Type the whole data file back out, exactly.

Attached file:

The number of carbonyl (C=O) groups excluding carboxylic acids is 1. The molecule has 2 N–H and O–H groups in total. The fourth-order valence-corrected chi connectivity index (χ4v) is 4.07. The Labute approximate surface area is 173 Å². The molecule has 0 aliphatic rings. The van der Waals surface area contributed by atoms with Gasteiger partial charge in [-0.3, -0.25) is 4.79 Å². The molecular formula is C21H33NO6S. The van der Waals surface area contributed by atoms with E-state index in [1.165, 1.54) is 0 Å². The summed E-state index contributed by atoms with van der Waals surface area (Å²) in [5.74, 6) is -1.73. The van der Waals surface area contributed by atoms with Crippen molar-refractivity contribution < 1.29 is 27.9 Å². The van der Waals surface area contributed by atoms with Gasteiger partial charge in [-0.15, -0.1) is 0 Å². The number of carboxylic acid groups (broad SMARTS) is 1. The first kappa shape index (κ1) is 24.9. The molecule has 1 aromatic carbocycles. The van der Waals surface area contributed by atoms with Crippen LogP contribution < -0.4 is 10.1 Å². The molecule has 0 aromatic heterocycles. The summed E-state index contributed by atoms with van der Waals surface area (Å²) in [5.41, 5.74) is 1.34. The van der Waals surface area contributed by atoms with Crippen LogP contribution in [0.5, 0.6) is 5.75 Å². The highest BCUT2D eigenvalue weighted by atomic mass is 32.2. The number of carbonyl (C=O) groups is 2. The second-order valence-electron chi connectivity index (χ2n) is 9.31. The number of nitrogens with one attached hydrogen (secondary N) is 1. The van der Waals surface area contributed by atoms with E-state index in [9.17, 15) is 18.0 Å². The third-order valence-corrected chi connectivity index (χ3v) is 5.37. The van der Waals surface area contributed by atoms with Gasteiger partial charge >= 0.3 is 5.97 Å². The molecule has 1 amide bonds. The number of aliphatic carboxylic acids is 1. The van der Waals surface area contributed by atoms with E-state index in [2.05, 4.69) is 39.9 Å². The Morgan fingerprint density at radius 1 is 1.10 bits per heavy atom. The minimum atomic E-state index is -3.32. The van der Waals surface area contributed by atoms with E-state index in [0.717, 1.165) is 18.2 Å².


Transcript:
The number of carbonyl (C=O) groups excluding carboxylic acids is 1. The molecule has 2 N–H and O–H groups in total. The fourth-order valence-corrected chi connectivity index (χ4v) is 4.07. The Labute approximate surface area is 173 Å². The molecule has 0 aliphatic rings. The van der Waals surface area contributed by atoms with Gasteiger partial charge in [-0.3, -0.25) is 4.79 Å². The molecular formula is C21H33NO6S. The van der Waals surface area contributed by atoms with E-state index in [1.165, 1.54) is 0 Å². The summed E-state index contributed by atoms with van der Waals surface area (Å²) in [5.74, 6) is -1.73. The van der Waals surface area contributed by atoms with Crippen molar-refractivity contribution < 1.29 is 27.9 Å². The van der Waals surface area contributed by atoms with Gasteiger partial charge in [-0.15, -0.1) is 0 Å². The number of carboxylic acid groups (broad SMARTS) is 1. The first kappa shape index (κ1) is 24.9. The molecule has 1 aromatic carbocycles. The van der Waals surface area contributed by atoms with Crippen LogP contribution < -0.4 is 10.1 Å². The molecule has 0 aromatic heterocycles. The summed E-state index contributed by atoms with van der Waals surface area (Å²) in [5.41, 5.74) is 1.34. The van der Waals surface area contributed by atoms with Crippen LogP contribution in [0.5, 0.6) is 5.75 Å². The highest BCUT2D eigenvalue weighted by atomic mass is 32.2. The number of carbonyl (C=O) groups is 2. The second-order valence-electron chi connectivity index (χ2n) is 9.31. The number of nitrogens with one attached hydrogen (secondary N) is 1. The van der Waals surface area contributed by atoms with E-state index in [9.17, 15) is 18.0 Å². The third-order valence-corrected chi connectivity index (χ3v) is 5.37. The van der Waals surface area contributed by atoms with Gasteiger partial charge >= 0.3 is 5.97 Å². The molecule has 1 amide bonds. The number of aliphatic carboxylic acids is 1. The van der Waals surface area contributed by atoms with E-state index in [2.05, 4.69) is 39.9 Å². The Morgan fingerprint density at radius 1 is 1.10 bits per heavy atom. The minimum atomic E-state index is -3.32. The van der Waals surface area contributed by atoms with E-state index in [0.717, 1.165) is 18.2 Å².